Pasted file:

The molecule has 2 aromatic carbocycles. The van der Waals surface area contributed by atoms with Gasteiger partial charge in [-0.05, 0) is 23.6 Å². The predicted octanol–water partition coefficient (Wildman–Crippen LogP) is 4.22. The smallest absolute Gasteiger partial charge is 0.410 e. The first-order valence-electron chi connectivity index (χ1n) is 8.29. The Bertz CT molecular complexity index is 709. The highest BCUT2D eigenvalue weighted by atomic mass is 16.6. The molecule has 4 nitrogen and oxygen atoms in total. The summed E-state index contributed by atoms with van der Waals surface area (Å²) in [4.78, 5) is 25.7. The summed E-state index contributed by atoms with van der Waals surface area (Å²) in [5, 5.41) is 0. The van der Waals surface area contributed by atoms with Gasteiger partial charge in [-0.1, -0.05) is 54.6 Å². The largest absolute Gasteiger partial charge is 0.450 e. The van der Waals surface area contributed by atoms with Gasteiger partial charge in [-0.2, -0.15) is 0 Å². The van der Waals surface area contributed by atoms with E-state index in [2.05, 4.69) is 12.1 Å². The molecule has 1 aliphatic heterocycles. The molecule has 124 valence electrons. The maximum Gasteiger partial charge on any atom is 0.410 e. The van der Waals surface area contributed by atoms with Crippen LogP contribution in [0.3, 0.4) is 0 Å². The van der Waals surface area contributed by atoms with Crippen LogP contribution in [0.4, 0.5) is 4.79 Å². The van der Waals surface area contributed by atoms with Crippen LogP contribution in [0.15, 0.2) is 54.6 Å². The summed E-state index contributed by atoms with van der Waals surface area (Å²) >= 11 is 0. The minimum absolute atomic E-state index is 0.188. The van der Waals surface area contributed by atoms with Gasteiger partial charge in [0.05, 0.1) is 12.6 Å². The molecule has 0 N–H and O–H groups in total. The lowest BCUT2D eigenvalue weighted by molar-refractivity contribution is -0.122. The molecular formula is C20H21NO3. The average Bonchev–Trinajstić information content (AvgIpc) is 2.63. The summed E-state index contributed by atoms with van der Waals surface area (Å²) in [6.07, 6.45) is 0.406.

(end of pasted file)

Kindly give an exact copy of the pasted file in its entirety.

The molecule has 2 aromatic carbocycles. The van der Waals surface area contributed by atoms with Gasteiger partial charge in [-0.05, 0) is 23.6 Å². The predicted octanol–water partition coefficient (Wildman–Crippen LogP) is 4.22. The smallest absolute Gasteiger partial charge is 0.410 e. The first-order valence-electron chi connectivity index (χ1n) is 8.29. The Bertz CT molecular complexity index is 709. The highest BCUT2D eigenvalue weighted by atomic mass is 16.6. The molecule has 4 nitrogen and oxygen atoms in total. The summed E-state index contributed by atoms with van der Waals surface area (Å²) in [4.78, 5) is 25.7. The summed E-state index contributed by atoms with van der Waals surface area (Å²) in [5, 5.41) is 0. The van der Waals surface area contributed by atoms with Gasteiger partial charge in [-0.1, -0.05) is 54.6 Å². The largest absolute Gasteiger partial charge is 0.450 e. The van der Waals surface area contributed by atoms with Gasteiger partial charge in [-0.2, -0.15) is 0 Å². The van der Waals surface area contributed by atoms with E-state index in [2.05, 4.69) is 12.1 Å². The molecule has 1 aliphatic heterocycles. The molecule has 124 valence electrons. The maximum Gasteiger partial charge on any atom is 0.410 e. The van der Waals surface area contributed by atoms with Crippen LogP contribution in [0.3, 0.4) is 0 Å². The van der Waals surface area contributed by atoms with Crippen LogP contribution in [0.4, 0.5) is 4.79 Å². The van der Waals surface area contributed by atoms with Crippen LogP contribution in [0.15, 0.2) is 54.6 Å². The summed E-state index contributed by atoms with van der Waals surface area (Å²) >= 11 is 0. The minimum absolute atomic E-state index is 0.188. The van der Waals surface area contributed by atoms with Gasteiger partial charge in [0.05, 0.1) is 12.6 Å². The molecule has 0 N–H and O–H groups in total. The lowest BCUT2D eigenvalue weighted by molar-refractivity contribution is -0.122. The molecular formula is C20H21NO3. The average Bonchev–Trinajstić information content (AvgIpc) is 2.63. The summed E-state index contributed by atoms with van der Waals surface area (Å²) in [6.07, 6.45) is 0.406.